It’s an alert we’ve seen too much lately: a newsflash that the BATS BZX Exchange was down for almost an hour followed two hours later by Direct Edge reporting a technical glitch causing it briefly to stop accepting orders.
Considering the BATS BZX Exchange and Direct Edge combine to handle about 20 percent of US stock market trading volume, it was unsettling news. Similar outages at the NYSE and CBOE over the past four months demonstrate a troubling trend that threatens the heart of our financial system. As the pace of trading only increases, a one hour exchange blackout can significantly impact trading strategies that depend on making adjustments in milliseconds – and that’s an impact every trader will feel.
Risk management has certainly received a massive amount of attention since the financial crisis, with regulators, market participants and pundits pontificating on it until they’re blue in the face. As a result, financial firms have invested billions on infrastructure enhancements and new risk platforms and applications to safeguard critical systems. Yet even with the regulatory mandates and growing IT spend, these headline-grabbing market failures seem to persist, and with alarming frequency, seriously undercutting trust in the markets.
A recent Global Risk Management survey of financial institutions by Deloitte found that only 38 percent of respondents believe that their risk systems were effective or very effective at managing operational risk – and that number drops to 32 percent when it comes to enterprise risk. Firms have the data they need to identify potential risks; they’re inundated with data that arrives in milliseconds, and from all directions. Access to data isn’t the issue. The struggle for most firms is finding the right solution to cut through the noise and expose the real intelligence in that data that can help them truly manage risk.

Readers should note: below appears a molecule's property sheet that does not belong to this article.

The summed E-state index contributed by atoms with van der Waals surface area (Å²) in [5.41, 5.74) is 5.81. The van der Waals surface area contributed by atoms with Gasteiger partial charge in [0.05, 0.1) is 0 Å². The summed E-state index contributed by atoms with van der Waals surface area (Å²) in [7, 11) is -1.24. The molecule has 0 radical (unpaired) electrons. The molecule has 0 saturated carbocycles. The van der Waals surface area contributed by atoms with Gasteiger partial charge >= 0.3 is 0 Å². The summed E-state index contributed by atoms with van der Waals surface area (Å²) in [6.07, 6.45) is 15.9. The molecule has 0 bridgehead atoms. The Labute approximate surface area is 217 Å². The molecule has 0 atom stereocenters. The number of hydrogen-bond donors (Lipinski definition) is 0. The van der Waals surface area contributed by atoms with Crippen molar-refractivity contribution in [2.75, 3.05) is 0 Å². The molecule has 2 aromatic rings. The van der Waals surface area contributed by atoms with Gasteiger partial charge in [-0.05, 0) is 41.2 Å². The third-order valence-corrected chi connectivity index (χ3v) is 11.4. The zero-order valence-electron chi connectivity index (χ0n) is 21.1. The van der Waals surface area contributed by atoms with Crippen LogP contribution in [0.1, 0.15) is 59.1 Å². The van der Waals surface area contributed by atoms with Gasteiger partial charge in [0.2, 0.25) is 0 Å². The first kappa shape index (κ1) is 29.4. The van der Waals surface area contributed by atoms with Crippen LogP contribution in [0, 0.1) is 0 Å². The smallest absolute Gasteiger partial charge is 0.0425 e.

[Hackers to Exchanges: You’re Next ]
Data today comes fast and furiously from multiple sources in multiple formats, and firms must be able to take a comprehensive view of data, interpret disparate formats and recognize patterns across multiple streams. Data in a vacuum doesn’t provide detailed, contextual information. But if you can understand it in the context of other data, you can start to examine that data for patterns – and more accurately predict future problems. That means viewing data holistically to truly understand how multiple factors combine to create potentially catastrophic scenarios. This is where case-based reasoning (CBR) shines. Once a CBR solution recognizes the potential for failure, it can proactively recommend a solution based on similar past cases, and drive informed, timely action to prevent escalation.
BATS indicated the blackout last Tuesday was related to an internal network problem. If that’s the case, the right predictive analytics could have warned that their system was on the verge of failure, allowing for immediate action to prevent the outage. But once the genie is out of the bottle, the damage is done, both to your systems – and your reputation. How many more of these headlines do we have to see before firms finally get it right?
Jo Kinsella is CEO of Financial Services for Verdande Technology.